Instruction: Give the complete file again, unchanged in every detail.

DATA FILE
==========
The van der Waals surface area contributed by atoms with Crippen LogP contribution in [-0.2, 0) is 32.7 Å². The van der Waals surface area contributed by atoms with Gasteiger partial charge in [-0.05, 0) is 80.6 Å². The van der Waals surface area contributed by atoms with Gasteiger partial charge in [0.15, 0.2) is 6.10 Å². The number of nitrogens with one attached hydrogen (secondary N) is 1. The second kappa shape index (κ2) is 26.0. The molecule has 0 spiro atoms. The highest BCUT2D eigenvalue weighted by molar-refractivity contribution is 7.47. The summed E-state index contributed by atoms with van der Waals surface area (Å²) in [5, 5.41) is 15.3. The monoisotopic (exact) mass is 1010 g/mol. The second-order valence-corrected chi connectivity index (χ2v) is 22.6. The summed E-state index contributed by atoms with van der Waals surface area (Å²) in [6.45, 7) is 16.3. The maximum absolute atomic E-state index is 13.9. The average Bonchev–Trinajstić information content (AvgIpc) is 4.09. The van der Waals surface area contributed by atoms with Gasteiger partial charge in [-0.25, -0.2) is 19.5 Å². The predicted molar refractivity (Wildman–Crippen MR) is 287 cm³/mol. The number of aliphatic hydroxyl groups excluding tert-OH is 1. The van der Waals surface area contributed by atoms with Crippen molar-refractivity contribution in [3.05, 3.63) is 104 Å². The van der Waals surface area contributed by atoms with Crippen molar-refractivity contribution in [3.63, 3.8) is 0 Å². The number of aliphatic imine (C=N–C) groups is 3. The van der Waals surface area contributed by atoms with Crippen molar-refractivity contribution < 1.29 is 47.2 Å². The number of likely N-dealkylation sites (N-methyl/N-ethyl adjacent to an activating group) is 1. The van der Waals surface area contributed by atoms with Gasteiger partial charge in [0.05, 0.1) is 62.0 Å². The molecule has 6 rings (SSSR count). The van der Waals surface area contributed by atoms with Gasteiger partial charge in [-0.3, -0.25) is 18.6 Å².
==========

The van der Waals surface area contributed by atoms with Crippen LogP contribution in [-0.2, 0) is 32.7 Å². The van der Waals surface area contributed by atoms with Gasteiger partial charge in [-0.05, 0) is 80.6 Å². The van der Waals surface area contributed by atoms with Gasteiger partial charge in [0.15, 0.2) is 6.10 Å². The number of nitrogens with one attached hydrogen (secondary N) is 1. The second kappa shape index (κ2) is 26.0. The molecule has 0 spiro atoms. The highest BCUT2D eigenvalue weighted by molar-refractivity contribution is 7.47. The summed E-state index contributed by atoms with van der Waals surface area (Å²) in [5, 5.41) is 15.3. The monoisotopic (exact) mass is 1010 g/mol. The second-order valence-corrected chi connectivity index (χ2v) is 22.6. The summed E-state index contributed by atoms with van der Waals surface area (Å²) in [6.45, 7) is 16.3. The maximum absolute atomic E-state index is 13.9. The average Bonchev–Trinajstić information content (AvgIpc) is 4.09. The van der Waals surface area contributed by atoms with Gasteiger partial charge in [-0.25, -0.2) is 19.5 Å². The predicted molar refractivity (Wildman–Crippen MR) is 287 cm³/mol. The number of aliphatic hydroxyl groups excluding tert-OH is 1. The van der Waals surface area contributed by atoms with Crippen molar-refractivity contribution in [3.05, 3.63) is 104 Å². The van der Waals surface area contributed by atoms with Crippen molar-refractivity contribution in [3.63, 3.8) is 0 Å². The number of aliphatic imine (C=N–C) groups is 3. The van der Waals surface area contributed by atoms with Crippen molar-refractivity contribution < 1.29 is 47.2 Å². The number of likely N-dealkylation sites (N-methyl/N-ethyl adjacent to an activating group) is 1. The van der Waals surface area contributed by atoms with Gasteiger partial charge in [0.05, 0.1) is 62.0 Å². The molecule has 6 rings (SSSR count). The van der Waals surface area contributed by atoms with Gasteiger partial charge in [-0.3, -0.25) is 18.6 Å².